President Muhammadu Buhari on Tuesday listed eight priorities he will give more attention to give his anti-corruption agenda a big bite in the next four years.
He also said the governments will soon device new strategies to win the war.
He said he will press for a crackdown on safe havens for corrupt assets, abolition of bank secrecy jurisdictions and tax havens on the continent and beyond.
He also said he will push for unconditional return of looted assets kept abroad and strengthen international.
He however insisted that uncontrolled electoral spending and voter inducement by politicians must be combated.
Buhari bared his mind in an address at the National Democracy Day Anti-Corruption Summit in Abuja, which was organized by the Economic and Financial Crimes Commission (EFCC).
The theme for the summit was “Curbing electoral spending: A panacea for public corruption”.
He said it was regrettable that Thabo Mbeki Panel on illicit financial flows, published a few years ago, claimed that Africa has lost over $1 trillion to corruption over the last 50 years.
He said: “During the recently concluded election campaigns, I stated clearly that the major areas of priority during my second term in office as it was in my first term will be: Security, economic improvement and fight against corruption. I remain committed to the fulfillment of these promises.
“Now, as this administration commences, we are taking stock of progress made so far in the war against corruption, assessing what needs to be done and devising new strategies to address existing challenges.
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“I am pleased to inform you that this process has already started with the recent interaction between the Presidential Advisory Committee against Corruption and all anti-corruption agencies in Nigeria.
“The outcome of the interaction, among others, shall serve as the basis for a more concerted effort by this administration to:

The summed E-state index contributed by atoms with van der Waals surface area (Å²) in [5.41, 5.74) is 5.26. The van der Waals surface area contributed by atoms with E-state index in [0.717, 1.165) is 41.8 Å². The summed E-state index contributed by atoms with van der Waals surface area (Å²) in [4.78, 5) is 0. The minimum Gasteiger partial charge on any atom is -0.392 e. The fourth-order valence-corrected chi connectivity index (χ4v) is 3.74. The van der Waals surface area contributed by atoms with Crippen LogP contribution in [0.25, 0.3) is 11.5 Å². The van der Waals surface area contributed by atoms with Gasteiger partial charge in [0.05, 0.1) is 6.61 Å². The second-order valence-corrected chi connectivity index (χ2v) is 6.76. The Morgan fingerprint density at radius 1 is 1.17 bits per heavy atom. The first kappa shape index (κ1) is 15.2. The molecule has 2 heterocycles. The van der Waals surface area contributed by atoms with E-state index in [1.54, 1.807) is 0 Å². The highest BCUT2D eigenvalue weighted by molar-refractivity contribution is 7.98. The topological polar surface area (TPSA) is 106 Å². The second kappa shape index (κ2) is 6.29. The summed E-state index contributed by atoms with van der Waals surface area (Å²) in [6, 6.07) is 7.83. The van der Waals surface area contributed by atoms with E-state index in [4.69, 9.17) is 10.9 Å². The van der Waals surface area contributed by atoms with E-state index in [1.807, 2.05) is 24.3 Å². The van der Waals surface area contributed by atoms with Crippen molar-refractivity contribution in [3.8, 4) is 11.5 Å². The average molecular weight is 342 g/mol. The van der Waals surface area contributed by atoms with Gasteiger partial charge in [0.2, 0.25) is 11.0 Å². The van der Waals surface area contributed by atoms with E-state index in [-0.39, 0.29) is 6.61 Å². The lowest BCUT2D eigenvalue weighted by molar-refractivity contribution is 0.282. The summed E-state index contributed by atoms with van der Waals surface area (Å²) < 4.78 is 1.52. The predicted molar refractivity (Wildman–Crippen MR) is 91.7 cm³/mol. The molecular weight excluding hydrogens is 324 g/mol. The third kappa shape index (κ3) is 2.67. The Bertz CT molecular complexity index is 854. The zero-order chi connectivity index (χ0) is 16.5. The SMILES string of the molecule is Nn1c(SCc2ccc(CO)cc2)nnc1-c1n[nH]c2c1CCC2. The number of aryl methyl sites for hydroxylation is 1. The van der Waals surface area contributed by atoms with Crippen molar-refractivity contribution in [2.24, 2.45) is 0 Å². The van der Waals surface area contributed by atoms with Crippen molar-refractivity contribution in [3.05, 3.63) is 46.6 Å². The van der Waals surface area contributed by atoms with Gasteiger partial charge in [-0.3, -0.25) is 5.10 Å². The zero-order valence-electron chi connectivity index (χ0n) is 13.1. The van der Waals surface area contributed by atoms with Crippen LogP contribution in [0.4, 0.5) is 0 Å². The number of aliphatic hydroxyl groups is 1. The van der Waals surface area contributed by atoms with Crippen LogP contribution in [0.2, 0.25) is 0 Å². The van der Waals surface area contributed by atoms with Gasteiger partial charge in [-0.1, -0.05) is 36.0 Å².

· Strengthen the capacity of the Economic and Financial Crimes Commission and other anti-corruption agencies by providing additional material, organizational and logistical support;
· Close existing legislative loopholes, facilitate collaboration with the judiciary, and strengthen the criminal justice system;
· Enforce effective asset declaration by public office holders and ensure sanctions by professional bodies against lawyers, bankers, brokers, public officials, and other individuals facilitating corrupt practices;
· Ensure comprehensive support and protection to whistleblowers, witnesses and victims of corruption;
· Adopt and formulate the policy of ‘naming and shaming’ all those who engage in corrupt practices while encouraging and honoring those who do not;
· Educate, mobilise and encourage Nigerians at the grassroots level to take ownership of the fight against corruption;
· Press for a crackdown on safe havens for corrupt assets, abolishing of bank secrecy jurisdictions and tax havens on the continent and beyond;
· Insist on the unconditional return of looted assets kept abroad and further strengthening of international cooperation through information and mutual legal assistance.
Buhari urged Nigerians to join the fight against corruption to restore sanity to our system.
“We must henceforth see the anti-corruption fight not to end in itself but as an instrument not only to fight poverty but a means to restore the right order of things.
“As we work to integrate these outlined measures and others into the anti-corruption drive with renewed vigour, we look forward to the active support and cooperation of all,” he added.
The President also said it was time to de-commercialise Nigerian politics.
He said: “Regrettably, the recent political experiences have been characterized by the corrupting influence of money on party politics and electioneering processes.
“This unwholesome practice has dire consequences on our nations, in subverting the exercise of free choice by voters, elevated corrupt and unprincipled individuals to positions of leadership and entrenching the structures of democracy devoid of accountability.
“Electoral spending manifests in different forms and so should the approaches to curb it. That is the way to de-commercialize the political process so that true democracy can survive and thrive.
“Of course, we have sufficient legal framework in place in Nigeria to combat reckless electoral spending.
‘’The provision of Section 90 of the Electoral Act, 2010 (As Amended) explicitly puts a cap on the amount candidates for different political offices must expend on elections, failing which they are violating the law.
“Of greater significance is the provision of section 88 of the Act which prohibits a political party in Nigeria from ‘possessing any fund outside or retaining funds or other assets remitted to it from outside Nigeria’.
“The philosophical underpinning of the above provisions and other related provisions of the Act is to prevent desperate politicians from buying their ways into political offices at the expense of low – spending law-abiding individuals.”
He pleaded political corruption is merely an extension of larger corruption in the wider society.
He said voter inducement by politicians must be combated.